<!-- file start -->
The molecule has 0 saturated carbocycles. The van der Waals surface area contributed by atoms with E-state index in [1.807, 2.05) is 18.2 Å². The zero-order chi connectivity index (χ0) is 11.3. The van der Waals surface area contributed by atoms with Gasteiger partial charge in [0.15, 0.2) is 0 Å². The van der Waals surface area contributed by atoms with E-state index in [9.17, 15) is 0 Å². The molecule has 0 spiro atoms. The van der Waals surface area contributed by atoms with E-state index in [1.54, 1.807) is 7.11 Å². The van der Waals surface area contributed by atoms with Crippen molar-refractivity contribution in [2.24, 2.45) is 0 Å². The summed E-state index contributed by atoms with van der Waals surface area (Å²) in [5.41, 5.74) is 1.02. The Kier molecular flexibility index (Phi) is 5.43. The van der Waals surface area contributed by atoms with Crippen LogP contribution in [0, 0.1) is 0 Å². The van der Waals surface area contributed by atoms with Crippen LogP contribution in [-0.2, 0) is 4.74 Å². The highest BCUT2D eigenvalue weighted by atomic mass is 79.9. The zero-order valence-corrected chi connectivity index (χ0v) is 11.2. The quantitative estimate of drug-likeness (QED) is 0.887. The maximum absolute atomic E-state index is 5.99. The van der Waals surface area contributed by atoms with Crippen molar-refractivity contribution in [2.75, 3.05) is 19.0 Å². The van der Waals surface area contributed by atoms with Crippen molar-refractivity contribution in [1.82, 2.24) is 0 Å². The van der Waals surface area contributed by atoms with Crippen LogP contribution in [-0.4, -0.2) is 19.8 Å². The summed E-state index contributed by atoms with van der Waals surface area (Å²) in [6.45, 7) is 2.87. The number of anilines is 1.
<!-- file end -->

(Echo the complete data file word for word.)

The molecule has 0 saturated carbocycles. The van der Waals surface area contributed by atoms with E-state index in [1.807, 2.05) is 18.2 Å². The zero-order chi connectivity index (χ0) is 11.3. The van der Waals surface area contributed by atoms with Gasteiger partial charge in [0.15, 0.2) is 0 Å². The van der Waals surface area contributed by atoms with E-state index in [9.17, 15) is 0 Å². The molecule has 0 spiro atoms. The van der Waals surface area contributed by atoms with E-state index in [1.54, 1.807) is 7.11 Å². The van der Waals surface area contributed by atoms with Crippen molar-refractivity contribution in [2.24, 2.45) is 0 Å². The summed E-state index contributed by atoms with van der Waals surface area (Å²) in [5.41, 5.74) is 1.02. The Kier molecular flexibility index (Phi) is 5.43. The van der Waals surface area contributed by atoms with Crippen LogP contribution in [0, 0.1) is 0 Å². The van der Waals surface area contributed by atoms with Crippen LogP contribution in [-0.2, 0) is 4.74 Å². The highest BCUT2D eigenvalue weighted by atomic mass is 79.9. The zero-order valence-corrected chi connectivity index (χ0v) is 11.2. The quantitative estimate of drug-likeness (QED) is 0.887. The maximum absolute atomic E-state index is 5.99. The van der Waals surface area contributed by atoms with Crippen molar-refractivity contribution in [2.75, 3.05) is 19.0 Å². The van der Waals surface area contributed by atoms with Crippen molar-refractivity contribution in [1.82, 2.24) is 0 Å². The van der Waals surface area contributed by atoms with Crippen LogP contribution in [-0.4, -0.2) is 19.8 Å². The summed E-state index contributed by atoms with van der Waals surface area (Å²) in [6.45, 7) is 2.87. The number of anilines is 1.